Review | Glad I Did It — Christina Reihill at Bermondsey Project Space

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Ruth Ellis, the last woman to be executed by the UK state, photographed in 1954. (Photo by Hulton Archive/Getty Images)

Made up of three L-shaped levels, Christina Reihill’s Glad I did it is an invitation into the mind and last days of Ruth Ellis, the last woman in Britain to be executed by the state. A London nightclub hostess, Ellis fell in love with young racing driver David Blakely.  After a torrid and abusive affair, Ruth shot her lover five times on April 19th, 1955. In a widely publicised trial, Ruth Ellis expressed no regret and even famously stated: “It’s very obvious that when I shot David Blakely I intended to kill him.”

Upon arrival at the installation, there are no indicators of any kind of order, no guide to follow in the intimate yet multi-levelled project space. At the centre of the ground floor room, a hefty and more-than-imposing hangman’s noose stands. On the left, a poem by the artist on the wall; on the right, a large crucifix.

As you enter the basement, you are immediately plunged into red, with the walls covered in bright felt. A floor lamp glows amid countless poems by Reihilll, spread across the space. A voice, loud and enveloping, guides you to a projected screen, a film of the artist being interviewed. She explains that the Bermondsey Project Space was undoubtedly the perfect home for her installation; with its various levels, she could play with the different levels of consciousness. 

On the first floor, we are met with more poems by Reihill. We enter a bedroom that is supposedly a recreation of Ellis’ cell: a bed, a nightstand adorned with a bible, a crucifix above the head. Spread out across the room is a few homely accessories, and there is a carefully laid out mess on the desk. Papers, letters, photos, and teacup… A card with a joke about vodka.

While the three L-shaped floors (not meant to be visited in any particular order) can be perceived as an immersive representation of a complex and messy psyche. This however  builds the sense of sparseness of the end of a life, when almost all objects feel disparate, and the panic of being confined sets in. Here we have a large noose in the centre of a well-lit room, an airless basement eerily lit red, and Reihill’s poems plastered across the wall.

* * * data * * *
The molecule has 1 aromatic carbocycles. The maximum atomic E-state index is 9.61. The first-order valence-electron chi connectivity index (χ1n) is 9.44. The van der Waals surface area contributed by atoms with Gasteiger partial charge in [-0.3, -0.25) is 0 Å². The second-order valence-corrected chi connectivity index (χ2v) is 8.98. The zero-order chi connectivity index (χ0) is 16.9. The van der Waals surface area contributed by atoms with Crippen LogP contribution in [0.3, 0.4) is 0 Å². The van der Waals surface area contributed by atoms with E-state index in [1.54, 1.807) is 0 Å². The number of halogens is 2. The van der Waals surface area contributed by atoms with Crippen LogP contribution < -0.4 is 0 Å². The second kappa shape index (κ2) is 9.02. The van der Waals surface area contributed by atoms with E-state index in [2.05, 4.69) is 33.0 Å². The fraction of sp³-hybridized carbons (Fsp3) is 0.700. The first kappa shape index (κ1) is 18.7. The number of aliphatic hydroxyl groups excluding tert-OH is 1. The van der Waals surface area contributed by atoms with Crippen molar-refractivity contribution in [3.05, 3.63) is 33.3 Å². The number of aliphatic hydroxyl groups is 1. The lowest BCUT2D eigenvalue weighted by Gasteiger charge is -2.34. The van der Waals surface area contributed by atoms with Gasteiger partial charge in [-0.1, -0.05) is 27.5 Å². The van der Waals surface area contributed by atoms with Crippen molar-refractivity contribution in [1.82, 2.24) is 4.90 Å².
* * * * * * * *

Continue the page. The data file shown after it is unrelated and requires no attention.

The installation explores the emotions of desire, grief and loss that surround such a public death, putting the visitor firmly in the shoes of the victim of capital punishment.  While there is a video piece on the lower level of the gallery featuring the artist interviewed by Literary Editor of the Irish Sunday Independent Madeleine Keane, I was left wanting more of the story of Ruth Ellis’ passion, jealousy and humiliation, of how the tabloid coverage of her case contributed to the abolition of the death penalty, of how she reportedly felt happier in prison than out of it, and how despite attempts to save her, she accepted the death penalty as her fate. 

Clearly Ruth Ellis was a fascinating person whose fate, so similar to other stories of passion gone out of control, we are invited to consider as our own. While the exhibition shines a light on a fascinating and criminally over-looked personal story, I was left wanting to know more about this significant chapter of London history. Hopefully Glad I Did It—a moving and thought-provoking tribute to Ellis—will spark further explorations into what is a truly compelling case. 

Words by Laila Obeidat.

Glad I Did It by Christina Reihill is available to visit at Bermondsey Project Space until December 1st. More information here

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